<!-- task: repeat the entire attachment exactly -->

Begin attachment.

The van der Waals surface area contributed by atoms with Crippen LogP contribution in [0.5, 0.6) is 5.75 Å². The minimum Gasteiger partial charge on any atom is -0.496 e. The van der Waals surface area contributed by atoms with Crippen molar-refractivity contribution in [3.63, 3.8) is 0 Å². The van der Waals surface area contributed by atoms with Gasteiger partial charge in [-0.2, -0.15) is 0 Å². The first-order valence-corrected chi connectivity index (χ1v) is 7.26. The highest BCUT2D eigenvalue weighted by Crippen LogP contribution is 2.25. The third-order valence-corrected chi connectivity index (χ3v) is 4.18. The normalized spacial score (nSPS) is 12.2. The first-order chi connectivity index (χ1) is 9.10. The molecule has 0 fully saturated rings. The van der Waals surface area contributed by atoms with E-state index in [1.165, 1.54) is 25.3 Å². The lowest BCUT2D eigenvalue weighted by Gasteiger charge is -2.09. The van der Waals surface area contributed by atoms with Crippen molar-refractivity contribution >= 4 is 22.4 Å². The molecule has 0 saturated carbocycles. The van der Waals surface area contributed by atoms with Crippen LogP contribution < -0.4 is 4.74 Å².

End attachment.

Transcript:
The van der Waals surface area contributed by atoms with Crippen LogP contribution in [0.5, 0.6) is 5.75 Å². The minimum Gasteiger partial charge on any atom is -0.496 e. The van der Waals surface area contributed by atoms with Crippen molar-refractivity contribution in [3.63, 3.8) is 0 Å². The van der Waals surface area contributed by atoms with Gasteiger partial charge in [-0.2, -0.15) is 0 Å². The first-order valence-corrected chi connectivity index (χ1v) is 7.26. The highest BCUT2D eigenvalue weighted by Crippen LogP contribution is 2.25. The third-order valence-corrected chi connectivity index (χ3v) is 4.18. The normalized spacial score (nSPS) is 12.2. The first-order chi connectivity index (χ1) is 9.10. The molecule has 0 fully saturated rings. The van der Waals surface area contributed by atoms with E-state index in [1.165, 1.54) is 25.3 Å². The lowest BCUT2D eigenvalue weighted by Gasteiger charge is -2.09. The van der Waals surface area contributed by atoms with Crippen molar-refractivity contribution >= 4 is 22.4 Å². The molecule has 0 saturated carbocycles. The van der Waals surface area contributed by atoms with Crippen LogP contribution < -0.4 is 4.74 Å².